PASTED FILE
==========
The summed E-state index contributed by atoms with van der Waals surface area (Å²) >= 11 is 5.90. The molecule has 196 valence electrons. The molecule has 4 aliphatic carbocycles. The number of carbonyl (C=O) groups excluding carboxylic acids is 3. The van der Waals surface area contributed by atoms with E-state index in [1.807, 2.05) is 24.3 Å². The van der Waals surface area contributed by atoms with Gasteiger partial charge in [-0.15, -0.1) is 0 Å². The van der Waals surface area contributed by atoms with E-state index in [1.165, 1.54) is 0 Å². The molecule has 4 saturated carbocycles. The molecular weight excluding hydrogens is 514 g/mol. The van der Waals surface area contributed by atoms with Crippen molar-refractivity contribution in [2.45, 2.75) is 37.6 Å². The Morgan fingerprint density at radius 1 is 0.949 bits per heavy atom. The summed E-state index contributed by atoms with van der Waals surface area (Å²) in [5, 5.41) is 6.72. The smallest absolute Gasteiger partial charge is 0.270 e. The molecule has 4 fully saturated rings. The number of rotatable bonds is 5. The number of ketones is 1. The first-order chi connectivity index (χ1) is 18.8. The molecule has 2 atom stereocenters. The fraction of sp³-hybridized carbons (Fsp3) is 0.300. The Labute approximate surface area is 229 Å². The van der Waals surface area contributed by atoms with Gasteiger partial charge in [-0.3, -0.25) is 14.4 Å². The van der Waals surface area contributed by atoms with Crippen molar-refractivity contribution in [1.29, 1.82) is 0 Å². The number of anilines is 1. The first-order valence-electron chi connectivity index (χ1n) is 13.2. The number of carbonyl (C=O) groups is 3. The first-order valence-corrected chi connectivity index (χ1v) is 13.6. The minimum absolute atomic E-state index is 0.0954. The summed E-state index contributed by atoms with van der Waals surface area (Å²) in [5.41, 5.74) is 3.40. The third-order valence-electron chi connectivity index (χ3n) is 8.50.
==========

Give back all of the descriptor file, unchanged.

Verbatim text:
The summed E-state index contributed by atoms with van der Waals surface area (Å²) >= 11 is 5.90. The molecule has 196 valence electrons. The molecule has 4 aliphatic carbocycles. The number of carbonyl (C=O) groups excluding carboxylic acids is 3. The van der Waals surface area contributed by atoms with E-state index in [1.807, 2.05) is 24.3 Å². The van der Waals surface area contributed by atoms with Gasteiger partial charge in [-0.15, -0.1) is 0 Å². The van der Waals surface area contributed by atoms with E-state index in [1.165, 1.54) is 0 Å². The molecule has 4 saturated carbocycles. The molecular weight excluding hydrogens is 514 g/mol. The van der Waals surface area contributed by atoms with Crippen molar-refractivity contribution in [2.45, 2.75) is 37.6 Å². The Morgan fingerprint density at radius 1 is 0.949 bits per heavy atom. The summed E-state index contributed by atoms with van der Waals surface area (Å²) in [5, 5.41) is 6.72. The smallest absolute Gasteiger partial charge is 0.270 e. The molecule has 4 fully saturated rings. The number of rotatable bonds is 5. The number of ketones is 1. The first-order chi connectivity index (χ1) is 18.8. The molecule has 2 atom stereocenters. The fraction of sp³-hybridized carbons (Fsp3) is 0.300. The Labute approximate surface area is 229 Å². The van der Waals surface area contributed by atoms with Gasteiger partial charge in [-0.3, -0.25) is 14.4 Å². The van der Waals surface area contributed by atoms with Crippen molar-refractivity contribution in [1.29, 1.82) is 0 Å². The number of anilines is 1. The first-order valence-electron chi connectivity index (χ1n) is 13.2. The number of carbonyl (C=O) groups is 3. The first-order valence-corrected chi connectivity index (χ1v) is 13.6. The minimum absolute atomic E-state index is 0.0954. The summed E-state index contributed by atoms with van der Waals surface area (Å²) in [5.41, 5.74) is 3.40. The third-order valence-electron chi connectivity index (χ3n) is 8.50.